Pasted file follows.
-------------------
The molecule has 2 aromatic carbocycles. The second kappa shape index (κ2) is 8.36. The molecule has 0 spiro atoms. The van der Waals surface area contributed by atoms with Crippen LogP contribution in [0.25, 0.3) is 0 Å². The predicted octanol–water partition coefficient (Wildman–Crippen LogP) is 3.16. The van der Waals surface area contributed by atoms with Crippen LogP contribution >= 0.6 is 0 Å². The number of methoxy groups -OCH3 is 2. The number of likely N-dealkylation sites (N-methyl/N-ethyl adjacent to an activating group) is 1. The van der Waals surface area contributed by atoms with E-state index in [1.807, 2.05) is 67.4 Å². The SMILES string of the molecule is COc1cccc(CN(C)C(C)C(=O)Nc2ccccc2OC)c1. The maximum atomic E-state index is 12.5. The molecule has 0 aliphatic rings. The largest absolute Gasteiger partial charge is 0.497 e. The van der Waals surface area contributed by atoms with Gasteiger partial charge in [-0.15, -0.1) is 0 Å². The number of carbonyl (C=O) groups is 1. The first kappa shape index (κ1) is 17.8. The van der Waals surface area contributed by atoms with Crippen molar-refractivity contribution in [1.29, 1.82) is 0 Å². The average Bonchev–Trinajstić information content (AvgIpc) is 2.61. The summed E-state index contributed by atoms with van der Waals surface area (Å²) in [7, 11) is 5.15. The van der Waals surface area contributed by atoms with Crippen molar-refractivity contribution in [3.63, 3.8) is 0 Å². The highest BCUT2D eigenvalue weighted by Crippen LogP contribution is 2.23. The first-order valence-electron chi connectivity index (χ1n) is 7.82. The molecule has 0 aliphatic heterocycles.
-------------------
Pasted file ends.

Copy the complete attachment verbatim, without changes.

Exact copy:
The molecule has 2 aromatic carbocycles. The second kappa shape index (κ2) is 8.36. The molecule has 0 spiro atoms. The van der Waals surface area contributed by atoms with Crippen LogP contribution in [0.25, 0.3) is 0 Å². The predicted octanol–water partition coefficient (Wildman–Crippen LogP) is 3.16. The van der Waals surface area contributed by atoms with Crippen LogP contribution >= 0.6 is 0 Å². The number of methoxy groups -OCH3 is 2. The number of likely N-dealkylation sites (N-methyl/N-ethyl adjacent to an activating group) is 1. The van der Waals surface area contributed by atoms with E-state index in [1.807, 2.05) is 67.4 Å². The SMILES string of the molecule is COc1cccc(CN(C)C(C)C(=O)Nc2ccccc2OC)c1. The maximum atomic E-state index is 12.5. The molecule has 0 aliphatic rings. The largest absolute Gasteiger partial charge is 0.497 e. The van der Waals surface area contributed by atoms with Gasteiger partial charge in [-0.15, -0.1) is 0 Å². The number of carbonyl (C=O) groups is 1. The first kappa shape index (κ1) is 17.8. The van der Waals surface area contributed by atoms with Crippen molar-refractivity contribution in [1.29, 1.82) is 0 Å². The average Bonchev–Trinajstić information content (AvgIpc) is 2.61. The summed E-state index contributed by atoms with van der Waals surface area (Å²) in [7, 11) is 5.15. The van der Waals surface area contributed by atoms with Crippen molar-refractivity contribution in [3.63, 3.8) is 0 Å². The highest BCUT2D eigenvalue weighted by Crippen LogP contribution is 2.23. The first-order valence-electron chi connectivity index (χ1n) is 7.82. The molecule has 0 aliphatic heterocycles.